Travel Photo, no. 10

Image: Su Leslie 2019

Brian at Bushboy’s World invited me to join him and other bloggers posting a travel photo a day for ten days.

The deal is I also invite someone else each day to join in, and have them ping-back to my post.

I know how busy many of your blog schedules are, so I am always a bit loathe to nominate people.

But … many of you have travelled much more than me and have wonderful archives to dip in to …and I do really enjoy seeing the world through your eyes.

So if there is anyone in our blogging whanau who hasn’t already been shoulder-tapped and would like to join in … please do.

A walk on the beach

Te Henga/Bethells Beach, Auckland, NZ. Image: Su Leslie 2020

If I told you I encountered a major road-block when thinking about this post, you’d probably imagine some emotional or psychological barrier about which I’m going to unburden myself.

But actually, I missed a road sign announcing that Scenic Drive in Waitakere was closed to traffic, and found myself driving towards an actual blocked road. With the car behind me way too close for a safe U-turn, I ended up on Bethells Road, heading towards the beach.

Te Henga/Bethells Beach is one of four road-accessible beaches on Auckland’s (wild) west coast. Although it’s the closest to home, I seldom visit there, probably because the next closest — Muriwai — has the twin attractions of the gannet colony and a good fish and chip shop en route.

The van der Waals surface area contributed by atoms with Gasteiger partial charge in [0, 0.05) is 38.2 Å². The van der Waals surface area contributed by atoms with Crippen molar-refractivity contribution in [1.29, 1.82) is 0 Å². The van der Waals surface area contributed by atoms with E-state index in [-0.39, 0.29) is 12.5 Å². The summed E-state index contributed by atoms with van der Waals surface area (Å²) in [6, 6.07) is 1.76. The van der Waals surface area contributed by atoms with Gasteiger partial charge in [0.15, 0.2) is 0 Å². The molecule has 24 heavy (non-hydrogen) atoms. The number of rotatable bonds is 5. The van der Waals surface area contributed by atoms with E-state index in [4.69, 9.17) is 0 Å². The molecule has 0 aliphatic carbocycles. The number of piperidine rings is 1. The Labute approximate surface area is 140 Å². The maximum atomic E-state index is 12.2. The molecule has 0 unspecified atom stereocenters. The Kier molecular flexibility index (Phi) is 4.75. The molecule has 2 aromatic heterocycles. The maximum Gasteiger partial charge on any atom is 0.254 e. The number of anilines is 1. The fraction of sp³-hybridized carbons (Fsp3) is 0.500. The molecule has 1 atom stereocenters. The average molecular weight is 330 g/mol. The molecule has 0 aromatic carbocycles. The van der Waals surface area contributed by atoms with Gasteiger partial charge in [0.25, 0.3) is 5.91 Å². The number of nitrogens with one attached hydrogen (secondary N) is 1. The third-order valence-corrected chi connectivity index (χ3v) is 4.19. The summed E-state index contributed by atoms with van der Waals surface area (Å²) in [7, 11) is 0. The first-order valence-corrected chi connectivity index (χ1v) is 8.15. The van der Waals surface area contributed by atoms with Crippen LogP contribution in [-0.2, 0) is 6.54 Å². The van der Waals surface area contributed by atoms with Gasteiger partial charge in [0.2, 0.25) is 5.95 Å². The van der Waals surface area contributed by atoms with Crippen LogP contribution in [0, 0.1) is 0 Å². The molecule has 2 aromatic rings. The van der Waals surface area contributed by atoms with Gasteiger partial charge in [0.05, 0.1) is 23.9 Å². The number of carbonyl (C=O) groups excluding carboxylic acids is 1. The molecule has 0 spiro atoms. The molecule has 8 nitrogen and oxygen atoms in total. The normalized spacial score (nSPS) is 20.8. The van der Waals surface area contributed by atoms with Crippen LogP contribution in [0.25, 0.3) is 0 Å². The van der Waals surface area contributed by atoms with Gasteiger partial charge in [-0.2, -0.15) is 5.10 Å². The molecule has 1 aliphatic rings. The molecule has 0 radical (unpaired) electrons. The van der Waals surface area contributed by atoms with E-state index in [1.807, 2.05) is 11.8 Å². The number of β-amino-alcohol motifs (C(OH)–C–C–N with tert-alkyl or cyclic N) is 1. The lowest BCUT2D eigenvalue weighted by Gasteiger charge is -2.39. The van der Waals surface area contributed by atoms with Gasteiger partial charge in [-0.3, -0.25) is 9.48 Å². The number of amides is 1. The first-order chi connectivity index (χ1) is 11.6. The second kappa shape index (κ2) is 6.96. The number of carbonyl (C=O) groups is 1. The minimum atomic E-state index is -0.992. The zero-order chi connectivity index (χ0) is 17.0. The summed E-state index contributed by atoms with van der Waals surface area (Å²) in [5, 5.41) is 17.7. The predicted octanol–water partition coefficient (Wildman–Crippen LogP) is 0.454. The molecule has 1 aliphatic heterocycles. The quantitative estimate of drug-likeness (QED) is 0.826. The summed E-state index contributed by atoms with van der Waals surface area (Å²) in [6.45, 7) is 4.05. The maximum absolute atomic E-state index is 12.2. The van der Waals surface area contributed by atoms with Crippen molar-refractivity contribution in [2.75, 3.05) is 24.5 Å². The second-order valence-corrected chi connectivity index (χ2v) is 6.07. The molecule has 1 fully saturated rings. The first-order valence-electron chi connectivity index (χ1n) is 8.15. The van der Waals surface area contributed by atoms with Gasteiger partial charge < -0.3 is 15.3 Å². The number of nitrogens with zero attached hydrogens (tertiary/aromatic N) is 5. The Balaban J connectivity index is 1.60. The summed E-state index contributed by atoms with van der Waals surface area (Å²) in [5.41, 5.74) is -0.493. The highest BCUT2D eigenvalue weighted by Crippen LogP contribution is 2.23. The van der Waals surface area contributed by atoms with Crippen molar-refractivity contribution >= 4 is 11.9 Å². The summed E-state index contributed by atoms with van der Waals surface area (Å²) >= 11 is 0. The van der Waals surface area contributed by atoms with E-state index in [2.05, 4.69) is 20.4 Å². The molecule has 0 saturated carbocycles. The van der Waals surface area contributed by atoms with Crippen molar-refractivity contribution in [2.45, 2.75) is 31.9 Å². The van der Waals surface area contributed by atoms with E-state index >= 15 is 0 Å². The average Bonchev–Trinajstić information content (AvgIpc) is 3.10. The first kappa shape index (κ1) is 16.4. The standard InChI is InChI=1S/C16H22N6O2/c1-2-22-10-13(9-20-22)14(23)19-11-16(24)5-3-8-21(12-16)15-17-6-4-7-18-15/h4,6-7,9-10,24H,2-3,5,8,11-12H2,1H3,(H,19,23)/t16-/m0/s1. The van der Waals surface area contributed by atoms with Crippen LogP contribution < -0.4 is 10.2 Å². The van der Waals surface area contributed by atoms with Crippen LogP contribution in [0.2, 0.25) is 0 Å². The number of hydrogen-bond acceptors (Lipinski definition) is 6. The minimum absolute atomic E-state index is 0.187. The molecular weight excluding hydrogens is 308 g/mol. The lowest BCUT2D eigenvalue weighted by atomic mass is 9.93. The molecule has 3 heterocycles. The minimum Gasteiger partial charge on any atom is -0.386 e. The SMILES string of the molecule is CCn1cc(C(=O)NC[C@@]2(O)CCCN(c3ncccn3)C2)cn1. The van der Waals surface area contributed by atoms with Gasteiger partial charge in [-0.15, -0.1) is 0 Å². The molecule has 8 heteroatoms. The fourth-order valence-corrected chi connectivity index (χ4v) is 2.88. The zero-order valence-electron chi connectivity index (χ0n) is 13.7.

It’s school holidays here at the moment, but the beach was surprisingly quiet. Perhaps it was just too cold and overcast.

Although I saw a few people carrying surfboards, I didn’t see any actually in the water, and the surf life-saving tower wasn’t manned.

The closest anyone seemed to get was surf-casting.

I may have missed a road sign, but I did manage to notice lots of small treasures on the beach and in the surrounding bush.

Lens Artists Photo Challenge | A Photo Walk

Friday Flowers


Roses, cottage garden, Scandrett Regional Park, Auckland. Image; Su Leslie 2019

Another trip to the archives for my Friday flowers.

A while ago, T and I decided to explore the less well-known parks around Auckland and about this time last year, we discovered Scandrett Regional Park, on the Mahurangi Peninsula.

Formerly a farm owned by the Scandrett family, the park still contains the old homestead, and remnants of a once beautiful cottage garden.


Scandrett homestead. Image: Su Leslie 2019

Old roses growing along a fence drew my attention.

As did the Japanese Maple in all its autumnal glory.


Autumn leaves, Scandrett Regional Park, Auckland. Image: Su Leslie 2019

And these pretty little wild flowers growing along the shore — that I feel I should be able to name but can’t.


Scandrett Regional Park, Auckland. Image: Su Leslie 2019

Of course we needed explore the beach too.


Scandrett Regional Park, Auckland. Image: Su Leslie 2019

Regional parks are currently closed due to Covid 19, so it may be a little while before we can revisit Scandrett — perhaps on a sunny day?

The Changing Seasons, April 2020


No hamburger for me. I celebrated the end of Level 4 Covid 19 lock-down by getting my feet wet. Image: Su Leslie 2020

The concept of The Changing Seasons should be more appropriate this month than ever before.

Aotearoa New Zealand has, in the last few days, moved from the highest level of Covid 19 lock-down, to one in which a great deal more freedom of movement is possible, and where a large number of businesses have been able to re-open.